There are times when I'm triggered by everyday interactions.
In the past, in many instances when I would feel defensive, I would lash out with anger. Angry words, angry tones, angry everything. Most of the time, my anger didn't match an appropriate response.
Over the years, I've really worked at managing my anger and while I may get angry about certain situations or conversations, I am able to manage my response. I may not have the most articulate responses, but I don't usually lash out out of proportion to what an acceptable response would be.
That didn't happen today. I lashed out in tone and with words at someone I love. It wasn't an appropriate response, either in level or in tone. I've handled similar conversational situations with much more grace. But I didn't tonight, and wasn't able to step out of the moment fast enough, and I'm ashamed of the way I handled it. Something about the conversation triggered me; I went from calm to anger too quickly for it to be a normal response. I'll have to unpack that on my own with my therapist next week.
I understand that no one responds perfectly all the time, but this time with just a few sentences I really hurt someone I love.
This is where repair is so important. I immediately recognized my error and addressed it with my loved one. I apologized, mentioned that I was out of line for our misunderstanding, and that I could have handled it better. While the intent behind my repair words and actions in the moment are understandably difficult for them to recognize, it's important to revisit those interactions where you could have handled something much better. It plants the seed that, "Hey, I acted out of line and I am truly sorry for how I made you feel."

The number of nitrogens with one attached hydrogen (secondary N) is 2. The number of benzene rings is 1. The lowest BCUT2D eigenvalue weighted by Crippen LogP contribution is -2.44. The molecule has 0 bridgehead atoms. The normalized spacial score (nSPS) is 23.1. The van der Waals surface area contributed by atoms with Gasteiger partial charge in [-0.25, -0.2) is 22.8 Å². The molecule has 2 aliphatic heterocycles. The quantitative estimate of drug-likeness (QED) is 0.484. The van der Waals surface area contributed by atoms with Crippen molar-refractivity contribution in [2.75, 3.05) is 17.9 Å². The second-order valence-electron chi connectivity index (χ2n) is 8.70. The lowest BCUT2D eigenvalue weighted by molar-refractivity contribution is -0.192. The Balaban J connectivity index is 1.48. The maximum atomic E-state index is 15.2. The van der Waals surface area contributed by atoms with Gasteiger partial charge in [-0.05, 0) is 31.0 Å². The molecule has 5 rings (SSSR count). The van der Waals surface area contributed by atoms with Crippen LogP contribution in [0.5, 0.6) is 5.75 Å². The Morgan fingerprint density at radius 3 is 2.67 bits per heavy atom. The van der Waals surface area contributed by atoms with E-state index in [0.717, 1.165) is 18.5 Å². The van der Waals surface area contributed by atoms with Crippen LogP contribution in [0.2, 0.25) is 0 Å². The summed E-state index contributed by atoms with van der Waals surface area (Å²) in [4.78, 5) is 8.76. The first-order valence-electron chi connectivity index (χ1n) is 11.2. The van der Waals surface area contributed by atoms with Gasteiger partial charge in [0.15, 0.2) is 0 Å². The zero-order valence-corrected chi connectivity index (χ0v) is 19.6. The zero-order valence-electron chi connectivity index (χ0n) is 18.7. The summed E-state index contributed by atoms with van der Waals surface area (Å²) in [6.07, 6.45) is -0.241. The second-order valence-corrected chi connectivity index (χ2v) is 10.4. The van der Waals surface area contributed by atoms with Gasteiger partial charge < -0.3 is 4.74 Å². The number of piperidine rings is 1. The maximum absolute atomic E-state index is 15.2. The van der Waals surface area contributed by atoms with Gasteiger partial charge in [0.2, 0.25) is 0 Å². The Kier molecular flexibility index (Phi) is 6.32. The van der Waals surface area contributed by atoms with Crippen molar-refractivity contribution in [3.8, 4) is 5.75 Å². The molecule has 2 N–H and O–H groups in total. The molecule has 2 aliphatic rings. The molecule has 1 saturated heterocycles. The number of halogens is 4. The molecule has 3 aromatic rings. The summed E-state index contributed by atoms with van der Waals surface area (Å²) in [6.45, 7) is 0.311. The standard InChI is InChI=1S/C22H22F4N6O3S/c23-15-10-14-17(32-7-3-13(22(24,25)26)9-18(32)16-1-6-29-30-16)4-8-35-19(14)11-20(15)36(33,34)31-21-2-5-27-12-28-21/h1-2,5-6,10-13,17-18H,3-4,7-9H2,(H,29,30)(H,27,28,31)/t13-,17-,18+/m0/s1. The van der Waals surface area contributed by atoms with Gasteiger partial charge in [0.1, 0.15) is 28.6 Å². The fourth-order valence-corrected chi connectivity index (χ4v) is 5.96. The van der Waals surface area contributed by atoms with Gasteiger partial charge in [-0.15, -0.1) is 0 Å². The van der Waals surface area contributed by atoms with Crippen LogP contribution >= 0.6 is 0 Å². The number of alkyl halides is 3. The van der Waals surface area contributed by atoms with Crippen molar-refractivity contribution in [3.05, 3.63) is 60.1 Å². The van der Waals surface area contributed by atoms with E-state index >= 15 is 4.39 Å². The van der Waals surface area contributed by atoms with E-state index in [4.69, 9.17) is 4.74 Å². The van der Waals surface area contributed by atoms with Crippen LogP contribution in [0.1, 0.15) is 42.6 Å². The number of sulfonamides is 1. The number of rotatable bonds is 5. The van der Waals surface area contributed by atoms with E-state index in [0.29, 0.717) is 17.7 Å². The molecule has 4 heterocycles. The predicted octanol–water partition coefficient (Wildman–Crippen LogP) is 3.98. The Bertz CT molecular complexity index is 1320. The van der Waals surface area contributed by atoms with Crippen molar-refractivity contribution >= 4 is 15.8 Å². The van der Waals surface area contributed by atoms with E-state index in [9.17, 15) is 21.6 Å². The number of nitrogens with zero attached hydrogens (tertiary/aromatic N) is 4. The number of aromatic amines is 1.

I never had that growing up. No parent ever repaired with me after yelling at me or threatened me with physical violence. I brought that forward into all of my relationships for decades. But I'm more informed now and can see how that is not a constructive way to live your life.
I will revisit it again in the next day or so, probably in a short card so that they have the words to look at and re-read if necessary.
I just wanted to share this so that someone else who may have a similar situation doesn't beat themselves up too much. Reflect on the interaction, yes. Think about how you could do it better next time, yes. Go back to the person you had the bad interaction with, absolutely. Feel bad about it, within reason, yes. Think about what may have triggered you, yes. If your response doesn't match the situation, it's likely that you were triggered, and figuring out the trigger is important so you can recognize it in the future.
#CPTSD #Anxiety #ChildhoodTraumaSurvivors #GeneralizedAnxietyDisorder #repair